Tennessee Ernie Economics

What were company stores?

Source: Wikipedia

In 1955 country music star Tennessee Ernie Ford hit gold with his recording of “Sixteen Tons,” a fatalistic lament about a coal miner’s experiences in Kentucky. The chorus of the song went:

You load sixteen tons, what do you get?

Another day older and deeper in debt.

St. Peter don’t you call me ‘cause I can’t go:

I owe my soul to the company store.

Company stores were owned by the mining company that sold food, clothing, and daily necessities to their employees. The store would accept non-cash vouchers issued by the company in advance of weekly cash paychecks. The prices in the company store were often higher than elsewhere, lowering the real wages that workers received. Why did they exist? Why would anyone work there if the real wage was lower then what they could earn somewhere else? And why would employers use such a roundabout system? So much could go wrong.

The answer is simple: the coal company was lowering the real wage because the nominal wage had been raised above the market rate. If the market wage is $1 per hour but the company was forced to pay $1.60 due to minimum wage laws or union activity or other factors, the company could lower the effective wage by charging a 60% premium in its stores. In a similar but opposite vein, military pay is notoriously low, but the government increases the effective wage by providing discount-priced goods at its base commissaries.

Base commissary in Norfolk, Virginia. Source: US Navy

Workers and employers know what they are doing. Employment agreements are complicated. If one factor is changed, other dimensions can be adjusted. But because many of these items aren’t easily observed and quantified, they get overlooked.

Times were hard during the depression, work was scarce, and wages were low. Lots of firms went out of business. Company stores were one way for big mines to adapt—even if it appeared that they were taking mortgages on the miners’ souls.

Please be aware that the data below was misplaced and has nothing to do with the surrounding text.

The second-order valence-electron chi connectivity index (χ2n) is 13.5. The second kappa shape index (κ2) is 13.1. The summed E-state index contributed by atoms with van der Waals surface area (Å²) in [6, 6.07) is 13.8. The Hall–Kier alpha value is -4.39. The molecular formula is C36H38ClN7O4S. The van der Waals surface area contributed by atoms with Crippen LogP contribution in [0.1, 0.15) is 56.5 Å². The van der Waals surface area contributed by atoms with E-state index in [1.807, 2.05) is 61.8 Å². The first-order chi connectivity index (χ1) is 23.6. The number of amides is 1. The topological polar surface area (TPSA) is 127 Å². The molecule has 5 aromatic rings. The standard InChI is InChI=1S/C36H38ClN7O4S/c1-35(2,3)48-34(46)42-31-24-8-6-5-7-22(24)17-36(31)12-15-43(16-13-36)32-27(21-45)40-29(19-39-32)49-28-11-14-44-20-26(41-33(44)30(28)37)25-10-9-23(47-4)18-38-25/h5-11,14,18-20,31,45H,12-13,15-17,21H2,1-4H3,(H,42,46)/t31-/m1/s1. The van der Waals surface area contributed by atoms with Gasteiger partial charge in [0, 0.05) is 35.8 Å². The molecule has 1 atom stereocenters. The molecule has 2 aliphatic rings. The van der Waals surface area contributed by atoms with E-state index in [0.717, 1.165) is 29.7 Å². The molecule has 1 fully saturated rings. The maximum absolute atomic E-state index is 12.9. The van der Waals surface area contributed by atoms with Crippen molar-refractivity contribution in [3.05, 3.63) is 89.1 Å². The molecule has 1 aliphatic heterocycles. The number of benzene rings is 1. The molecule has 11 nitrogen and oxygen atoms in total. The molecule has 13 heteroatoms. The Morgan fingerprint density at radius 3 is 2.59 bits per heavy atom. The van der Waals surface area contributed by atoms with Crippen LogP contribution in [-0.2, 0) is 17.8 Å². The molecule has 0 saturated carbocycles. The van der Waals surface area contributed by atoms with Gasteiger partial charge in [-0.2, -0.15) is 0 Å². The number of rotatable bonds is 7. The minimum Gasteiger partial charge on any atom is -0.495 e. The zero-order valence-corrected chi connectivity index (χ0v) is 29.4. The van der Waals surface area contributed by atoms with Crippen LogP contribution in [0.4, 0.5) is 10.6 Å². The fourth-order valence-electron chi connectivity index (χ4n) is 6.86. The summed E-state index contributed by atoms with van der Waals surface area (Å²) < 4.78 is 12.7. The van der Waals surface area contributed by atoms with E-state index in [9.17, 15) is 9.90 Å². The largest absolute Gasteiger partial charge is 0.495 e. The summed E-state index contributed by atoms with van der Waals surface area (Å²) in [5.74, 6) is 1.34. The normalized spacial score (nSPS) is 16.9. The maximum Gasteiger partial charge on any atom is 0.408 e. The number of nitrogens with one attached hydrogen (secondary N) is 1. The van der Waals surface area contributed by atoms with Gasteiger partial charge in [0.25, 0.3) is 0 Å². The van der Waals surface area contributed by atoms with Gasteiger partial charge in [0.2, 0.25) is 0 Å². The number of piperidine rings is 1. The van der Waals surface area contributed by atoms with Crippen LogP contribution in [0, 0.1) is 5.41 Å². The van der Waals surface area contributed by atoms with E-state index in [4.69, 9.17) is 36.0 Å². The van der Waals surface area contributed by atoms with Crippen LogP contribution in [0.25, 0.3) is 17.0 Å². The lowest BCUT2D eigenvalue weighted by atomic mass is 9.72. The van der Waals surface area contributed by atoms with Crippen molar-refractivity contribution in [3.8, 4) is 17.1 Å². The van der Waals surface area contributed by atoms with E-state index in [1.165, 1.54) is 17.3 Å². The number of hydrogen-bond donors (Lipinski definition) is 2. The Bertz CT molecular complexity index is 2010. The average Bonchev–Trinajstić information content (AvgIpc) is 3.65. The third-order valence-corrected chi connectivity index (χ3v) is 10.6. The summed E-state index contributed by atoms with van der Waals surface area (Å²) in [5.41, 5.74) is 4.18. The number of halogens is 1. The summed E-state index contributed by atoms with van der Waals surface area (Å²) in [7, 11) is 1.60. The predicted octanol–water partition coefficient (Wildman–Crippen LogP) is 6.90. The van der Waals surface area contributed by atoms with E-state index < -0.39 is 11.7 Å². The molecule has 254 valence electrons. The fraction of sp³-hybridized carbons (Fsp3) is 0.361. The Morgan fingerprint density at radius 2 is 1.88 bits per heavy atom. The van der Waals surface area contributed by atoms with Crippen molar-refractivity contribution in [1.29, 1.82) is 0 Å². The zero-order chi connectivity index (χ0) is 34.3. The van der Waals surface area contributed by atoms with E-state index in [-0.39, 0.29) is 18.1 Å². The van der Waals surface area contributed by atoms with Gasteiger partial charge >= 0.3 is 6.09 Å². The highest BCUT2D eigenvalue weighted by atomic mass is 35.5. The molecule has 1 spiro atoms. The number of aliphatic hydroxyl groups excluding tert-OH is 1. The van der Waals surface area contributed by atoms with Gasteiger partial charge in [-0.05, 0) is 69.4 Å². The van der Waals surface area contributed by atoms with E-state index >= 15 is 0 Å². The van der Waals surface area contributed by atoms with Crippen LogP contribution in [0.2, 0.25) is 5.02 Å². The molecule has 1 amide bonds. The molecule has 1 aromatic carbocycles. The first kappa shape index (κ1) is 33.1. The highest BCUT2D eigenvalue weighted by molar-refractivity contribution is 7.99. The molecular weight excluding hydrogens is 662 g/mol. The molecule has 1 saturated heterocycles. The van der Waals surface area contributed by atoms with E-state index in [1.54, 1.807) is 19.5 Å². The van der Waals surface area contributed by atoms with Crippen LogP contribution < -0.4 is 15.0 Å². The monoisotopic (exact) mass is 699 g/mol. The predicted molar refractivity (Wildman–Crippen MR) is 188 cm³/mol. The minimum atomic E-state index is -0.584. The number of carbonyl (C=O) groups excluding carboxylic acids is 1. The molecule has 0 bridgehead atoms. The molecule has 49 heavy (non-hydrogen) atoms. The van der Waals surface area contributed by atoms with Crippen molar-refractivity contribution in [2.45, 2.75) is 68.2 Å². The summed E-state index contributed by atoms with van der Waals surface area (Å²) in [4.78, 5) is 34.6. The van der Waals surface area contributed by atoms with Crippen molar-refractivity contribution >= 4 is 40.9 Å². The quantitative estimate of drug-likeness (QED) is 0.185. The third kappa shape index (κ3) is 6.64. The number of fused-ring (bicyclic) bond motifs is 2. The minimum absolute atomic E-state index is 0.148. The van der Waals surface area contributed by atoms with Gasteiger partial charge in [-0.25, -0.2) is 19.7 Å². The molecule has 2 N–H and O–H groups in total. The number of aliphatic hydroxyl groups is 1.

Douglas R. Tengdin, CFA

Chief Investment Officer

By | 2017-07-17T12:21:38+00:00 November 4th, 2016|Global Market Update|0 Comments

About the Author:

Mr. Tengdin is the Chief Investment Officer at Charter Trust Company and author of “The Global Market Update”. The audio version of each post can be heard on radio stations throughout New England every weekday. Mr. Tengdin graduated from Dartmouth College, Magna Cum Laude. He received his Master of Arts from Trinity Divinity School, Magna Cum Laude and received his Chartered Financial Analyst (CFA) designation in 1992. Mr. Tengdin has been managing investment portfolios for over 30 years, working for Bank of Boston, State Street Global Advisors, Citibank – Tunisia, and Banknorth Group. Throughout his career, Mr. Tengdin has emphasized helping clients manage their financial risks in difficult environments where they can profit from investing in diverse assets in diverse settings. - Leave a comment if you have any questions—I read them all! - And Follow me on Twitter @GlobalMarketUpd

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